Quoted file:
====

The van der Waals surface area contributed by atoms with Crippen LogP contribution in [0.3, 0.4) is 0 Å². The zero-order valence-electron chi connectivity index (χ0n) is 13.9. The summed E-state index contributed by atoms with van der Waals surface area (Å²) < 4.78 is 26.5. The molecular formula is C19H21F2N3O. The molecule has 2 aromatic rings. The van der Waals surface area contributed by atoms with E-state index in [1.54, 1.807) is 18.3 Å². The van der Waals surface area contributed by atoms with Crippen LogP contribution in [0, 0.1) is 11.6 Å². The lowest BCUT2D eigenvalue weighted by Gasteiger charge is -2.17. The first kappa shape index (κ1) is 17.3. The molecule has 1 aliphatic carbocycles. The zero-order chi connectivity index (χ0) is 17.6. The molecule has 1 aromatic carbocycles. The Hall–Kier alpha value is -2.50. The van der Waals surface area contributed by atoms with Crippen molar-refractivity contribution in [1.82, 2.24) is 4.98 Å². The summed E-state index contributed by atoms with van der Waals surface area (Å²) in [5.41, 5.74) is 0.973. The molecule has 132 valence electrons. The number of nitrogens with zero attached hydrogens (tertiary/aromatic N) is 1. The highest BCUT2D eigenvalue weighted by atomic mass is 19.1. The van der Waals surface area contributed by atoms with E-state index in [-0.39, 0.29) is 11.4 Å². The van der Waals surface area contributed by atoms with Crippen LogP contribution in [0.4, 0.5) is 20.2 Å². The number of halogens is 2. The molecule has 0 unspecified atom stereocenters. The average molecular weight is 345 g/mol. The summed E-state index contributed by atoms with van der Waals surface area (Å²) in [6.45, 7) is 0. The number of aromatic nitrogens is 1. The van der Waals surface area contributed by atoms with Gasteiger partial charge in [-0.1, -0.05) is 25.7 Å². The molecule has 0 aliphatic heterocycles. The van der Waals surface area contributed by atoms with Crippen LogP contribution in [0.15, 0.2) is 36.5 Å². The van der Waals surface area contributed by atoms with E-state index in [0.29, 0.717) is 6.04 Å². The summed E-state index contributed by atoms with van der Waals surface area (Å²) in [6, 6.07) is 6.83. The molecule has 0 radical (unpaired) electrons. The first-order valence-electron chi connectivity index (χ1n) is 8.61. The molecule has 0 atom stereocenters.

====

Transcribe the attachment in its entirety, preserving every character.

The van der Waals surface area contributed by atoms with Crippen LogP contribution in [0.3, 0.4) is 0 Å². The zero-order valence-electron chi connectivity index (χ0n) is 13.9. The summed E-state index contributed by atoms with van der Waals surface area (Å²) < 4.78 is 26.5. The molecular formula is C19H21F2N3O. The molecule has 2 aromatic rings. The van der Waals surface area contributed by atoms with E-state index in [1.54, 1.807) is 18.3 Å². The van der Waals surface area contributed by atoms with Crippen LogP contribution in [0, 0.1) is 11.6 Å². The lowest BCUT2D eigenvalue weighted by Gasteiger charge is -2.17. The first kappa shape index (κ1) is 17.3. The molecule has 1 aliphatic carbocycles. The zero-order chi connectivity index (χ0) is 17.6. The molecule has 1 aromatic carbocycles. The Hall–Kier alpha value is -2.50. The van der Waals surface area contributed by atoms with Crippen molar-refractivity contribution in [1.82, 2.24) is 4.98 Å². The summed E-state index contributed by atoms with van der Waals surface area (Å²) in [5.41, 5.74) is 0.973. The molecule has 132 valence electrons. The number of nitrogens with zero attached hydrogens (tertiary/aromatic N) is 1. The highest BCUT2D eigenvalue weighted by atomic mass is 19.1. The van der Waals surface area contributed by atoms with E-state index in [-0.39, 0.29) is 11.4 Å². The van der Waals surface area contributed by atoms with Crippen LogP contribution in [0.4, 0.5) is 20.2 Å². The number of halogens is 2. The molecule has 0 unspecified atom stereocenters. The average molecular weight is 345 g/mol. The summed E-state index contributed by atoms with van der Waals surface area (Å²) in [6.45, 7) is 0. The number of aromatic nitrogens is 1. The van der Waals surface area contributed by atoms with Gasteiger partial charge in [-0.1, -0.05) is 25.7 Å². The molecule has 0 aliphatic heterocycles. The van der Waals surface area contributed by atoms with Crippen LogP contribution in [0.15, 0.2) is 36.5 Å². The van der Waals surface area contributed by atoms with E-state index in [0.29, 0.717) is 6.04 Å². The summed E-state index contributed by atoms with van der Waals surface area (Å²) in [6, 6.07) is 6.83. The molecule has 0 radical (unpaired) electrons. The first-order valence-electron chi connectivity index (χ1n) is 8.61. The molecule has 0 atom stereocenters.